Students will "identify the structures in plants...that are responsible for ... reproduction...." -Massachusetts Science and Technology/Engineering Curriculum Framework
- The Carrot Seed by Ruth Krauss
- Assorted seeds (anything from coconuts to poppy seeds)
- Blank index cards, two per student
- Writing pencils
Extension Activity 1
- Heavy classroom object (dictionary, encyclopedias, or brick for Activity 2, below)
Extension Activity 2
- Thick board (hardwood, such as a leaf from an old table, is best, but a two-by-four will work)
- A brick (to be used as a fulcrum)
Extension Activity 3
- Nuts for cracking experiment (such as almonds, walnuts, hazelnuts, pecans, or Brazil nuts)
Set Up and Prepare
- Locate a shelf or table where students can safely create their seed "museum."
Step 1: Have a discussion about what a museum is. Explain that students will be creating a seed museum.
Step 2: Have each student fold two index cards in half, so they stand on their own. (They should look like name cards at a dinner table.)
Step 3: Help students label one of their cards with the name of a seed they choose from your collection.
Step 4: Read The Carrot Seed by Ruth Krauss aloud to the class.
Step 5: Discuss with students the process the carrot seed goes through to become a carrot. Ask students to comment on how the seed transformations into a larger plant.
Step 4: Have students return to their index cards. On their blank index cards, students should write a description or draw an illustration of the plant their seed will grow into.
Step 5: Display the seeds and cards in the classroom.
Optional: Invite neighboring classes to come for a tour.
Expand the Lesson
- Visit a local museum and talk about proper museum etiquette. Expectations may vary for the type of museum being visited.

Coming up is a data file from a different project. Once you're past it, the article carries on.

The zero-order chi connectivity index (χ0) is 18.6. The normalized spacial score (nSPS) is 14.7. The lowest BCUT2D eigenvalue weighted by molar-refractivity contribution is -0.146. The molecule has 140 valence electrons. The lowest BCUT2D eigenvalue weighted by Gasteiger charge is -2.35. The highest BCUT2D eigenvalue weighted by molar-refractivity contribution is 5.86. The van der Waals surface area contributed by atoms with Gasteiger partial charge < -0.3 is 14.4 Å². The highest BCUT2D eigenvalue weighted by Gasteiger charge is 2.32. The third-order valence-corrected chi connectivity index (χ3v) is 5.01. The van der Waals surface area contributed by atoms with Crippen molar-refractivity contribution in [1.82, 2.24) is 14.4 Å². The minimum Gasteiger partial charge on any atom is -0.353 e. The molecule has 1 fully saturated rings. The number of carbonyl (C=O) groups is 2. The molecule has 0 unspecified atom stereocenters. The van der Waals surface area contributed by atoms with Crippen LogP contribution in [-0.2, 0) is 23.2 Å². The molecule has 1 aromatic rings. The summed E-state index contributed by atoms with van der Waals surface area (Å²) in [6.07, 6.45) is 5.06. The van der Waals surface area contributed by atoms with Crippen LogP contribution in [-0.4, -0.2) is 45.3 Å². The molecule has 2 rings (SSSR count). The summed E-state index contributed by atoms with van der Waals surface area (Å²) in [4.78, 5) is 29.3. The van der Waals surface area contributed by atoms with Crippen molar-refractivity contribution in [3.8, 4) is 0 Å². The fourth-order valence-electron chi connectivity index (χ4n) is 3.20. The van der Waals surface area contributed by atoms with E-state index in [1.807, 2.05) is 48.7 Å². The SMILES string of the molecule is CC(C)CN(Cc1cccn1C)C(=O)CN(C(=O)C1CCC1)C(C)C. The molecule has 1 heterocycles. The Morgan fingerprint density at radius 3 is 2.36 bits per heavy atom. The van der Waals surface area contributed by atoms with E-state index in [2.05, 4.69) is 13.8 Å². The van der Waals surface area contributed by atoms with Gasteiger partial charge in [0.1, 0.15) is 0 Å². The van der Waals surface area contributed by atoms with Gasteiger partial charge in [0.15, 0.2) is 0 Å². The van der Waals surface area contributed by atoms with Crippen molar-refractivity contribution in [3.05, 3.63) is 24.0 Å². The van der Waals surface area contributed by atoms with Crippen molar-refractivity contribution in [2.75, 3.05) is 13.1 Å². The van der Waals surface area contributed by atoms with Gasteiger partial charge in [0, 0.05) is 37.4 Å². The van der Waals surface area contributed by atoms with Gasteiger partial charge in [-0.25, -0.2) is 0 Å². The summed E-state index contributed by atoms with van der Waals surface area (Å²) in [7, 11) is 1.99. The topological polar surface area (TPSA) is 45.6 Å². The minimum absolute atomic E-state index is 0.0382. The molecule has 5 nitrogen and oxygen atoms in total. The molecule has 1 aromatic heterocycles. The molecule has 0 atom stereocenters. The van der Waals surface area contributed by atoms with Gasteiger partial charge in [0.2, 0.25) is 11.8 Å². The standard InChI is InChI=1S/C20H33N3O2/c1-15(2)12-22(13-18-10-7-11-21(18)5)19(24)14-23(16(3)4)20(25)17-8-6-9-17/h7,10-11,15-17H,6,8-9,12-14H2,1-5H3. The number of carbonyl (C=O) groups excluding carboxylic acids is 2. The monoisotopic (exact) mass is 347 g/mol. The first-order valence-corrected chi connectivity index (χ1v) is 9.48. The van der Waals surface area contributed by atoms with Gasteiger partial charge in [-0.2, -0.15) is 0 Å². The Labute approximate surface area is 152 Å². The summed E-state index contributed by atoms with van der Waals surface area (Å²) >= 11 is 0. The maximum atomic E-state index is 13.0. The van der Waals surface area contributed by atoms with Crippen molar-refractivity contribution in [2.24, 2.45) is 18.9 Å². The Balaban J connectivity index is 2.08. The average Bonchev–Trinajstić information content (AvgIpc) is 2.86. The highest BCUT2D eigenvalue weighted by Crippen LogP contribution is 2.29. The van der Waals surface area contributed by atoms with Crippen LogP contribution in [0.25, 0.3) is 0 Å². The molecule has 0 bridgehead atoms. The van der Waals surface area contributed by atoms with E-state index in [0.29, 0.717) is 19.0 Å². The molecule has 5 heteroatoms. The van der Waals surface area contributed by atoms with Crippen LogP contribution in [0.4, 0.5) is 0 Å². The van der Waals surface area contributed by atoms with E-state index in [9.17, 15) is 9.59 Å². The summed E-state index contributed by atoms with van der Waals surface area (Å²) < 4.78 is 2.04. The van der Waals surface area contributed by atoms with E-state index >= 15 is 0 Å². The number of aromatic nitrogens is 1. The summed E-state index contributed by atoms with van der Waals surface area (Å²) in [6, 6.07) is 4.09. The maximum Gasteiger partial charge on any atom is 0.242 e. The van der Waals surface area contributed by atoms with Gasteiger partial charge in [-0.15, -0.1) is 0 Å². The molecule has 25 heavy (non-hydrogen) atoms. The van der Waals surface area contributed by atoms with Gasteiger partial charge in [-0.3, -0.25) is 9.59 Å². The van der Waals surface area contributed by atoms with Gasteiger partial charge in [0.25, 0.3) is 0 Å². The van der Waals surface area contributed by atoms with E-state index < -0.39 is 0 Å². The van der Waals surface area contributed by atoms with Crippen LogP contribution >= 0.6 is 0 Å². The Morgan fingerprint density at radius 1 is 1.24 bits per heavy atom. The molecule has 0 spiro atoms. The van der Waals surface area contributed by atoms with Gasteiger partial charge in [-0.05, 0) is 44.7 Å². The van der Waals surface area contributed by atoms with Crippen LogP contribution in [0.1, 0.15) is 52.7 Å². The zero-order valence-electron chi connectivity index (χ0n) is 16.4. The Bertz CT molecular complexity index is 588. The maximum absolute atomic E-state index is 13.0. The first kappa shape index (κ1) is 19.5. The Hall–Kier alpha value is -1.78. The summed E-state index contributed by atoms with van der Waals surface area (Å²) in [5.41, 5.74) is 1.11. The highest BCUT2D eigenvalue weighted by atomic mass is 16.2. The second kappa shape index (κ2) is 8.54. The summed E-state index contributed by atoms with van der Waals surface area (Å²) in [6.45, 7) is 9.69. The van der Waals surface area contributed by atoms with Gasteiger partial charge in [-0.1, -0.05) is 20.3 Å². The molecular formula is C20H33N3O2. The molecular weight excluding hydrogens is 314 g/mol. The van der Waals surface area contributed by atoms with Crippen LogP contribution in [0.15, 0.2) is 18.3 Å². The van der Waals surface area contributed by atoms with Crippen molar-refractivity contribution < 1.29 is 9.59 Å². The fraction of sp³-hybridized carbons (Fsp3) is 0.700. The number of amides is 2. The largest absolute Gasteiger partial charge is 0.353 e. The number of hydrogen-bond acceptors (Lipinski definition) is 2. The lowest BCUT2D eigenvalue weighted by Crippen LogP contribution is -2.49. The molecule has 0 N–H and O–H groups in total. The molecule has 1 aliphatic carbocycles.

- In older grades, students can make audio recordings that tell about the various seeds. The recordings can be used as visitors tour the museum.
Extension Activities: Simple Machines
Activity One: Wheelbarrow
Bring a wheelbarrow to class. Select a heavy object and have students try moving it about. Then place the object in the wheelbarrow and have them move it about. Have them compare how it felt to move the object with and without the wheelbarrow.
Activity Two: Brick and Board Lever
Use a thick board (lever) and a brick (fulcrum) to enable a student to lift you. An ideal board is hardwood, such as a leaf from an old table, but a two-by-four will work. Place the brick under the board near one end. You then stand on that end of the board. Have a student place a foot on the other end of the board and press down. Use other students as spotters, standing close to you and the student for safety. You and the student can place your hands on the spotters' shoulders for stability.
After the student has lifted you, move the brick closer to the center of the board. Have the student lift you again. Have the student describe how it felt to lift you each time.
The brick can be moved to other positions and students can try to lift you again. The closer the brick is to the load being moved, the easier it is to move.
Activity Three: Nutcrackers
Have the students try cracking a nut with their hands. Ask them to describe how it feels. Provide them with nutcrackers. Have them predict where the nut should be placed for the least amount of force to be used in opening it. Have them test their hypotheses. Have them compare the effectiveness of the nutcracker and their bare hands. Point out that, unlike the board in Activity 2, the nutcracker has its fulcrum at the end.